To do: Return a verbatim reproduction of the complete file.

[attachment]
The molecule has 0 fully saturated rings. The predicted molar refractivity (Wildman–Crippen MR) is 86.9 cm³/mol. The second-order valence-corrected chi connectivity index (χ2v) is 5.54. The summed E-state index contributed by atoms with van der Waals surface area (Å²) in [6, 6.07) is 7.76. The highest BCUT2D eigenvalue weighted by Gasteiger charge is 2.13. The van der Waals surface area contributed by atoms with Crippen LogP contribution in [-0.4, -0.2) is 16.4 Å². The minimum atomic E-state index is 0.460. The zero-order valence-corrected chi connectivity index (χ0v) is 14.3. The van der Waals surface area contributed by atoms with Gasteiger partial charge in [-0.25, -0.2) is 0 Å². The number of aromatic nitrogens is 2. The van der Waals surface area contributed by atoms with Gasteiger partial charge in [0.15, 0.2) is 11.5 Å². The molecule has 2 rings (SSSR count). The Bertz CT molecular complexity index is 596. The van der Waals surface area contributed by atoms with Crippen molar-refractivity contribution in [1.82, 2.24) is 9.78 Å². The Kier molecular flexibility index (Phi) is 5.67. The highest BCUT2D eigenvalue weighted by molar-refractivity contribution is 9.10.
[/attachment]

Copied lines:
The molecule has 0 fully saturated rings. The predicted molar refractivity (Wildman–Crippen MR) is 86.9 cm³/mol. The second-order valence-corrected chi connectivity index (χ2v) is 5.54. The summed E-state index contributed by atoms with van der Waals surface area (Å²) in [6, 6.07) is 7.76. The highest BCUT2D eigenvalue weighted by Gasteiger charge is 2.13. The van der Waals surface area contributed by atoms with Crippen LogP contribution in [-0.4, -0.2) is 16.4 Å². The minimum atomic E-state index is 0.460. The zero-order valence-corrected chi connectivity index (χ0v) is 14.3. The van der Waals surface area contributed by atoms with Gasteiger partial charge in [-0.25, -0.2) is 0 Å². The number of aromatic nitrogens is 2. The van der Waals surface area contributed by atoms with Gasteiger partial charge in [0.15, 0.2) is 11.5 Å². The molecule has 2 rings (SSSR count). The Bertz CT molecular complexity index is 596. The van der Waals surface area contributed by atoms with Crippen molar-refractivity contribution in [1.82, 2.24) is 9.78 Å². The Kier molecular flexibility index (Phi) is 5.67. The highest BCUT2D eigenvalue weighted by molar-refractivity contribution is 9.10.